Can Buying a Direct-to-Consumer Business Help You Attract New Markets?

The news is full of sad stories about UK high streets falling into disrepair as shoppers turn their backs on the traditional retail experience. It’s fair to say that millennials aren’t going to be schlepping up and down their local high streets in the rain this Christmas. Instead, many of them will be looking for online suppliers who can offer them great service, fast and free delivery and a high quality product.

The impact of social media
The rise of social media has changed the face of retail entirely. When millennials are looking for something special they will spend their cash with niche brands that market themselves well online. Instagram enables brands to share beautiful, inspiring images of their products with links to shop directly from the post. Twitter, Instagram and Facebook help brands to reach massive audiences and attract the attention of influencers who can vouch for their products and generate a buzz.

According to analysts, the global trend for direct-to-consumer retailing is resulting in giants such as Walmart and Nike directing more attention to this model. Walmart is currently buying up smaller niche brands and incorporating them into their own offering to bolster their position in the marketplace.

Why direct-to-consumer?
As well as the influence of social media, there are other reasons why direct-to-consumer brands are growing in strength. Consumers are now demanding a better retail experience. As an increasing number of consumers purchase items directly from the manufacturer, the manufacturers can manage the consumer experience more closely and this is resulting in better service. Removing the middleman means the entire ‘customer journey’ can be monitored in detail to ensure everything, from taking payment to delivering the items, goes off without a hitch.

As well as being able to oversee the entire sales process from start to finish, businesses that embrace direct-to-consumer models can also build relationships with customers and glean knowledge about who their customers are and why they are buying from them. The feedback is invaluable for ongoing product and service development.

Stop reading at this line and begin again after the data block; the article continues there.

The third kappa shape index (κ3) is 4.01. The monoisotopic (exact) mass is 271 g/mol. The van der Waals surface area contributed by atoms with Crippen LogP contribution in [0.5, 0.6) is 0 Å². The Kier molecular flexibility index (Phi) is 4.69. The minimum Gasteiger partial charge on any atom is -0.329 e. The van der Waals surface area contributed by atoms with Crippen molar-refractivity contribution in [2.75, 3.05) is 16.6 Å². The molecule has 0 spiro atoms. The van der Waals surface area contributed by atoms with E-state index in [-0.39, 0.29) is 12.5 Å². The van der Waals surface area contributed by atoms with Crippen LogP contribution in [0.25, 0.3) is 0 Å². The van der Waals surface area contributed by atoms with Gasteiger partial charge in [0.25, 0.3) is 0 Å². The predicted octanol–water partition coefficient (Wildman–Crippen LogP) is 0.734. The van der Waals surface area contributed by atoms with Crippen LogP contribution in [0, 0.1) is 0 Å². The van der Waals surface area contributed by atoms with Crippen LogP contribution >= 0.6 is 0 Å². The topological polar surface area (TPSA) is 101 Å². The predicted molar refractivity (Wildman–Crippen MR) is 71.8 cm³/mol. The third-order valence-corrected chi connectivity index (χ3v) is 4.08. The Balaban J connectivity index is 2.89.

US retail giant Walmart has purchased between 40 and 50 ‘digitally native retailers’. It is Walmart’s job to ensure that the retail experience is maintained for consumers who are already loyal to these brands, or they risk losing the market these brands have built over the years.

However, if Walmart does it right, the acquisitions will help it to compete against the likes of Amazon and future-proof itself against changing retail habits.

The craft booze effect...
Here in the UK, small, niche brands are also proving popular with both consumers and investors. Take the recent growth in the popularity of craft breweries and distilleries, who often sell their products directly to consumers online or in tap rooms, as an example. A report from accountancy firm UHY Hacker Young explained that the number of distilleries in the UK increased by 30 per cent between 2016 and 2017, from 131 to 170. It added that larger companies have now started to buy up these independent brands, attracted by their premium prices and high sales growth. Both of which have been possible due to consumer demand for smaller, less corporate manufacturers offering a personal service and a quality product.